Researchers have named the most avid cannibals

(ORDO NEWS) — Large predators, forced to share their habitat with people, are increasingly considering bipedal neighbors as prey.

Now scientists have named the family of mammals, from the fangs and claws of which people die most often.

As the planet becomes less and less untouched wilderness, and the number of mankind is steadily growing, wild animals have to face people more often, which inevitably leads to conflicts.

Around the world, large predators attack bipedal prey, with the percentage and circumstances of such incidents depending on both the type of animal and the level of income in a particular country.

After analyzing 5,089 reports of attacks by large predators of 12 species from three families (felines, dogs and bears) collected from 1970 to 2019, an international team of researchers noticed that over time the number of attacks has only increased, especially in low-income countries.

If the incomes of the population in the country were high and a person did not have to constantly invade the habitat of large predators in order to survive, most attacks occurred while walking in the national park or hiking in the mountains – in other words, people deliberately went to places where wild animals live.

By contrast, in low-income countries, 90 percent of attacks occurred while people were doing their daily activities fishing, herding, or working in the fields and dangerously close to predator hunting grounds.

Cats and dogs most often attacked to eat a person, while bears usually attacked only if they were protecting a cub or they were taken by surprise.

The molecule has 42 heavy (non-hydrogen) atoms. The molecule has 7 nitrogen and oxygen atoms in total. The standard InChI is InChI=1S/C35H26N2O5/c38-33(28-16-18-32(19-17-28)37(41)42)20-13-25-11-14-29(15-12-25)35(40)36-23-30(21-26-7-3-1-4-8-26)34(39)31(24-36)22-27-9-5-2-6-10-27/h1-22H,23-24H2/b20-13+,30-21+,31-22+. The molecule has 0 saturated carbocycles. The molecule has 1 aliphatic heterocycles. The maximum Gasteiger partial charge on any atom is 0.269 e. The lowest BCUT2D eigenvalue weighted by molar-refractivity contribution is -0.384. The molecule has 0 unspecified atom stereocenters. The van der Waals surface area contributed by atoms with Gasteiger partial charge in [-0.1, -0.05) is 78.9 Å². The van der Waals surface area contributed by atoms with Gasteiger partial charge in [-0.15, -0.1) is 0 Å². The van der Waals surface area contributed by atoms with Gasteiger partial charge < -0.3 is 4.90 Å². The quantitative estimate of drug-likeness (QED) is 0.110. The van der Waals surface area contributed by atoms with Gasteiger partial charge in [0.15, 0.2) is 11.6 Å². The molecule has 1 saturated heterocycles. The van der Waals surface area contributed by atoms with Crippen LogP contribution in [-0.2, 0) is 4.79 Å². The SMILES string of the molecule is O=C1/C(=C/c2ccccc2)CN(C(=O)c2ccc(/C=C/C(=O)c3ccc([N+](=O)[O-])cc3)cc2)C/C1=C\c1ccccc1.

The most deadly were the attacks of large cats (lions, tigers, leopards, jaguars and pumas): about 65 percent of the cases ended in the death of the victim.

Whereas when attacked by canines (wolves and coyotes), 49 percent of the victims died, and when attacked by bears, only nine percent.

Researchers have named the most avid cannibals
Distribution of attacks by animal species and regions of the planet

Preventive measures aimed at reducing the risk of predators attacking people should be adapted to the conditions in a particular country, the researchers said.

In high-income countries, educational work and strict enforcement of the rules of conduct when visiting national parks or camping areas are suitable.

However, in low-income countries where humans are compelled to encroach on the hunting grounds of predatory animals, it would be more efficient to divide wildlife habitats and fields for grazing and growing crops which, given a growing population, is almost impossible.


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